Thank you, Mr. Chairman and committee members.
It's a pleasure for me to be here this morning to discuss Bill C-265, An Act to amend the Employment Insurance Act (qualification for and entitlement to benefits). I haven't prepared a brief because I feel I know the employment insurance question well enough to be able to discuss it for the next 10 minutes.
I would like to begin by saying that I'm proud that Parliament has voted to refer the bill I've introduced to our committee so that we can discuss it and see whether we can improve it.
In 1986, the Auditor General made some recommendations to Brian Mulroney's Conservative government. He recommended that the employment insurance funds be paid into the Consolidated Revenue Fund. In 1988, after the funds were paid into the Consolidated Revenue Fund, the government realized that the fund was becoming a cash cow. These funds had virtually become a tax. It saw the funds being paid into the Consolidated Revenue Fund and thought that, if it amended employment insurance and proceeded with cuts, it could make gains and apply those to the debt and balance the budget. That is precisely what occurred.
Mr. Chairman, I remember that, on July 31, 1989, L'Acadie Nouvelle reported that my predecessor, Doug Young, had asked all New Brunswickers to fight hard against the change made by the government because it would be a disaster for New Brunswick. At the time, he was speaking on behalf of New Brunswick, since he was only an ordinary opposition member. Around February 1993, when the opposition leader was the Honourable Jean Chrétien, a letter was sent to a group of women from Mouvement Action Chômage, in the Rivière-du-Loup region, stating that the government was punishing workers by making the cuts, that unemployment insurance was not the problem, but rather that the economic problem had to be solved.
Then, in the fall of 1993, the Liberals came to power and continued making changes to employment insurance. I'm not tossing balls around and making everyone angry. I don't want to prevent you from voting in favour of the bill. I'm setting out the actual facts that have been made public.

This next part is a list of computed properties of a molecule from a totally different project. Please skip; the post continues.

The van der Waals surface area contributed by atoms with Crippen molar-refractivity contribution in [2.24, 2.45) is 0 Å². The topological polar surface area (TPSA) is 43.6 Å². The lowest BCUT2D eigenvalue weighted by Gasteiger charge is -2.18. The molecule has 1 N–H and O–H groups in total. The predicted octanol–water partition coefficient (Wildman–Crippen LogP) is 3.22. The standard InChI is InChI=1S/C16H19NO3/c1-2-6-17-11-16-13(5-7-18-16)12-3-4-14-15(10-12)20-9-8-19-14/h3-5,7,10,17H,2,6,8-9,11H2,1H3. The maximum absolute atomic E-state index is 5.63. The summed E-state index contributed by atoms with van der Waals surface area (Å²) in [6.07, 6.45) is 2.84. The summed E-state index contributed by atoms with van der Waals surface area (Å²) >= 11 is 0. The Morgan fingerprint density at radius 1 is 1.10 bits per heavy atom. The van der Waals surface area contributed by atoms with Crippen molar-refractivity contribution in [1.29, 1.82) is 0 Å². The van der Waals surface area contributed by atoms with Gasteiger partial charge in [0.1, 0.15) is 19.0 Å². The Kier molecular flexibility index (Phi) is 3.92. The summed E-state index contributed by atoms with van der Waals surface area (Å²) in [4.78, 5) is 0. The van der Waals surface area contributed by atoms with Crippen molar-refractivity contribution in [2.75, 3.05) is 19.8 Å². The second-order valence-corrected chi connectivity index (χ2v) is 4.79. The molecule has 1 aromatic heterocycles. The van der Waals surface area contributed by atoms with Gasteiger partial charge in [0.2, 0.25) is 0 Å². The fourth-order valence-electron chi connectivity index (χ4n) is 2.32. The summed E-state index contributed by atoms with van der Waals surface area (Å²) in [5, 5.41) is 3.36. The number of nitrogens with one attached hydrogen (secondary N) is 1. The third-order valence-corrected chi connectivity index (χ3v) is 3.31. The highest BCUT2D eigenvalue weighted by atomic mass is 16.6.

Once the changes were started, could we blame senior officials for getting it into their heads that unemployment insurance benefits had to be cut because giving people money made them indolent and lazy? After the Liberals came to power, an article in the Globe and Mail triggered comments in the Hamilton region. In that article, Doug Young was reported as saying that people from the Atlantic region were a lot of lazy and indolent people and that was why they wanted employment insurance benefits, but that he was going to change matters. He thought that the Globe and Mail wasn't distributed in the Atlantic region. It was in 1997—and Mr. Cuzner no doubt remembers this—that we realized that Atlantic workers had really reacted to those remarks.
People wonder why Yvon Godin wants to be so generous by lowering the number of hours required to 360, and think that makes no sense. You have to remember that, in those years, a person had to work 15 hours a week and accumulate 150 hours. You could say that unemployment insurance was generous, because it wasn't as hard to qualify: you had to work 15 hours a week and accumulate 150 hours. The 15 hours a week applied to male and female workers, especially female workers. A number of women worked 20 hours a week. Not everyone worked 40 hours a week. The 150 hours equalled about 10 weeks of work.
In the Atlantic provinces, we are lucky to live beside the Atlantic Ocean. We are lucky to live by the sea, which enables us to create a fishing economy. We also have forests. We could talk about this for a long time, since we're losing it as a result of the closure of the paper mills. I've said this many times in the House, colleagues: the Bay of Chaleur freezes along the coast in winter. In addition, the government imposes quotas.
It isn't employees who decide whether or not they can work year-round; it's government regulations. There are quotas.
For example, with regard to the crab industry, you can catch approximately 26,000 tonnes of crab. The fishery is over in less than six weeks. What do people do then? No one ever decides on Friday morning that he won't go to work on Monday and thus have his wages cut in half. I don't think so. I've never seen anyone from the Atlantic who is indolent, lazy and doesn't want to work.
You need only look at the number of people taking a plane and going to work for the oil industry in the west. These people like to work and work hard, but our industries are seasonal.
Statistics Canada has conducted some studies. The government argues that 85% of people eligible for employment insurance are receiving it. That's what the government says. The government today takes the same line as the previous Liberal government. It's senior official speak.
In the first report published following the major changes made to the employment insurance system in 1996, it was said that only 42% of people who contributed to employment insurance could receive benefits. Perhaps I'm mistaken, but I believe that's what was written in the first report. That hit hard, and everyone said it made no sense. So they took a different tack and said that 85% of people eligible for employment insurance were receiving it.